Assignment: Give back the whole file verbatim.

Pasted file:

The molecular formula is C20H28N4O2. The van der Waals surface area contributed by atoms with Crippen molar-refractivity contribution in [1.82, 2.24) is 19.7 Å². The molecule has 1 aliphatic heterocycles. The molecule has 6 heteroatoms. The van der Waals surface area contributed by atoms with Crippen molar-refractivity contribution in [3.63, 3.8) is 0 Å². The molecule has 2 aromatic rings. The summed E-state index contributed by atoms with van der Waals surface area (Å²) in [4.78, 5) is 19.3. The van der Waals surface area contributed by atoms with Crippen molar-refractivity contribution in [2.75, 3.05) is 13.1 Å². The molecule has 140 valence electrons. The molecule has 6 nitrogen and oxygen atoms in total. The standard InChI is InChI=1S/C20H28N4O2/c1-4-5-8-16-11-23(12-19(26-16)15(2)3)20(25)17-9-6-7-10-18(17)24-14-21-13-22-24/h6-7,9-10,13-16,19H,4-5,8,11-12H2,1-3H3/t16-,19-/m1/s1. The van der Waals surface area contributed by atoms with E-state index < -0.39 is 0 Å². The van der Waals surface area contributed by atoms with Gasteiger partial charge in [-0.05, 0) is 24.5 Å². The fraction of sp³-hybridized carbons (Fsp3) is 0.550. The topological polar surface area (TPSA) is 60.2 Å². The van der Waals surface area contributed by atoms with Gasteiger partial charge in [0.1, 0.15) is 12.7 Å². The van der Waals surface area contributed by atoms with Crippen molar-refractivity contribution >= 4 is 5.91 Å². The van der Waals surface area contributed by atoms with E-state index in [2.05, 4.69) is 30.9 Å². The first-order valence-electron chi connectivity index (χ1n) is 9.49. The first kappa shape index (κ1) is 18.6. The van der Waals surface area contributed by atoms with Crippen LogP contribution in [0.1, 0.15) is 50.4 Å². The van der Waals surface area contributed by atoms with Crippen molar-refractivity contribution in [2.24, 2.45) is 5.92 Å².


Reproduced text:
The molecular formula is C20H28N4O2. The van der Waals surface area contributed by atoms with Crippen molar-refractivity contribution in [1.82, 2.24) is 19.7 Å². The molecule has 1 aliphatic heterocycles. The molecule has 6 heteroatoms. The van der Waals surface area contributed by atoms with Crippen molar-refractivity contribution in [3.63, 3.8) is 0 Å². The molecule has 2 aromatic rings. The summed E-state index contributed by atoms with van der Waals surface area (Å²) in [4.78, 5) is 19.3. The van der Waals surface area contributed by atoms with Crippen molar-refractivity contribution in [2.75, 3.05) is 13.1 Å². The molecule has 140 valence electrons. The molecule has 6 nitrogen and oxygen atoms in total. The standard InChI is InChI=1S/C20H28N4O2/c1-4-5-8-16-11-23(12-19(26-16)15(2)3)20(25)17-9-6-7-10-18(17)24-14-21-13-22-24/h6-7,9-10,13-16,19H,4-5,8,11-12H2,1-3H3/t16-,19-/m1/s1. The van der Waals surface area contributed by atoms with E-state index < -0.39 is 0 Å². The van der Waals surface area contributed by atoms with Gasteiger partial charge in [-0.05, 0) is 24.5 Å². The fraction of sp³-hybridized carbons (Fsp3) is 0.550. The topological polar surface area (TPSA) is 60.2 Å². The van der Waals surface area contributed by atoms with Gasteiger partial charge in [0.1, 0.15) is 12.7 Å². The van der Waals surface area contributed by atoms with Crippen molar-refractivity contribution >= 4 is 5.91 Å². The van der Waals surface area contributed by atoms with E-state index in [2.05, 4.69) is 30.9 Å². The first-order valence-electron chi connectivity index (χ1n) is 9.49. The first kappa shape index (κ1) is 18.6. The van der Waals surface area contributed by atoms with Crippen LogP contribution in [0.1, 0.15) is 50.4 Å². The van der Waals surface area contributed by atoms with Crippen molar-refractivity contribution in [2.24, 2.45) is 5.92 Å².